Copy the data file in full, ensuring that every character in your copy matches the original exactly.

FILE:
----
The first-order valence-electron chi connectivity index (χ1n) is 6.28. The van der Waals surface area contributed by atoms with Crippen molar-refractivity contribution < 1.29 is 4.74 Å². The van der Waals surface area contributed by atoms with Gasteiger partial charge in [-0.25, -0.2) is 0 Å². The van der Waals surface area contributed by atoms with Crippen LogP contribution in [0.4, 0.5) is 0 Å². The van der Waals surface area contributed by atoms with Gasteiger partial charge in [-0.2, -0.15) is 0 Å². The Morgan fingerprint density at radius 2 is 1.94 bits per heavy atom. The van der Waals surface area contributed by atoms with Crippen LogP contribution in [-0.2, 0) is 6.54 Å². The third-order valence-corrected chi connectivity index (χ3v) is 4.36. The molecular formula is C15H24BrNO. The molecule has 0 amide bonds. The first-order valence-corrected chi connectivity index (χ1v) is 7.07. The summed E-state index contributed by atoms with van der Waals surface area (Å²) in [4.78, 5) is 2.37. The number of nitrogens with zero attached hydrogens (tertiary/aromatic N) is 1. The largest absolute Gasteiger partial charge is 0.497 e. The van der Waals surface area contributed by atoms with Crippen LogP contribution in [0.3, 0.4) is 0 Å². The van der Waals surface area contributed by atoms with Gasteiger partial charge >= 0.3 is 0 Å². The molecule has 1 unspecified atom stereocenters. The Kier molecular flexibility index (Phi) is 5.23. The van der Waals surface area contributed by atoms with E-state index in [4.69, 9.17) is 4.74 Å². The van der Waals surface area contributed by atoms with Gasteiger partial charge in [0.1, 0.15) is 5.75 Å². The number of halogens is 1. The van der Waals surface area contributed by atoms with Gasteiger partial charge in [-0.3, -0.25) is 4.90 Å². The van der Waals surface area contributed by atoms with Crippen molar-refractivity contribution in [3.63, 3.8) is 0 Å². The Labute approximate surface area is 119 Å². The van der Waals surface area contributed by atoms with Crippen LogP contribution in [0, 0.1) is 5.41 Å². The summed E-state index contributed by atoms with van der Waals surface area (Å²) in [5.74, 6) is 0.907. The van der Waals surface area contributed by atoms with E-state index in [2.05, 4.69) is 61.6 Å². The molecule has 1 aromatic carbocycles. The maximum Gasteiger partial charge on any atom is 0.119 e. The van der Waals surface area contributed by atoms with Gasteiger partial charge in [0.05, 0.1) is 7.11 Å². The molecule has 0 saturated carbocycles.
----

The first-order valence-electron chi connectivity index (χ1n) is 6.28. The van der Waals surface area contributed by atoms with Crippen molar-refractivity contribution < 1.29 is 4.74 Å². The van der Waals surface area contributed by atoms with Gasteiger partial charge in [-0.25, -0.2) is 0 Å². The van der Waals surface area contributed by atoms with Crippen LogP contribution in [0.4, 0.5) is 0 Å². The van der Waals surface area contributed by atoms with Gasteiger partial charge in [-0.2, -0.15) is 0 Å². The Morgan fingerprint density at radius 2 is 1.94 bits per heavy atom. The van der Waals surface area contributed by atoms with Crippen LogP contribution in [-0.2, 0) is 6.54 Å². The third-order valence-corrected chi connectivity index (χ3v) is 4.36. The molecular formula is C15H24BrNO. The molecule has 0 amide bonds. The first-order valence-corrected chi connectivity index (χ1v) is 7.07. The summed E-state index contributed by atoms with van der Waals surface area (Å²) in [4.78, 5) is 2.37. The number of nitrogens with zero attached hydrogens (tertiary/aromatic N) is 1. The largest absolute Gasteiger partial charge is 0.497 e. The van der Waals surface area contributed by atoms with Crippen LogP contribution in [0.3, 0.4) is 0 Å². The van der Waals surface area contributed by atoms with Gasteiger partial charge >= 0.3 is 0 Å². The molecule has 1 unspecified atom stereocenters. The Kier molecular flexibility index (Phi) is 5.23. The van der Waals surface area contributed by atoms with E-state index in [4.69, 9.17) is 4.74 Å². The van der Waals surface area contributed by atoms with Gasteiger partial charge in [0.1, 0.15) is 5.75 Å². The number of halogens is 1. The van der Waals surface area contributed by atoms with Gasteiger partial charge in [-0.3, -0.25) is 4.90 Å². The van der Waals surface area contributed by atoms with Crippen molar-refractivity contribution in [3.63, 3.8) is 0 Å². The Labute approximate surface area is 119 Å². The van der Waals surface area contributed by atoms with Crippen LogP contribution in [0, 0.1) is 5.41 Å². The summed E-state index contributed by atoms with van der Waals surface area (Å²) in [5.74, 6) is 0.907. The van der Waals surface area contributed by atoms with E-state index in [2.05, 4.69) is 61.6 Å². The molecule has 1 aromatic carbocycles. The maximum Gasteiger partial charge on any atom is 0.119 e. The van der Waals surface area contributed by atoms with Gasteiger partial charge in [0.05, 0.1) is 7.11 Å². The molecule has 0 saturated carbocycles.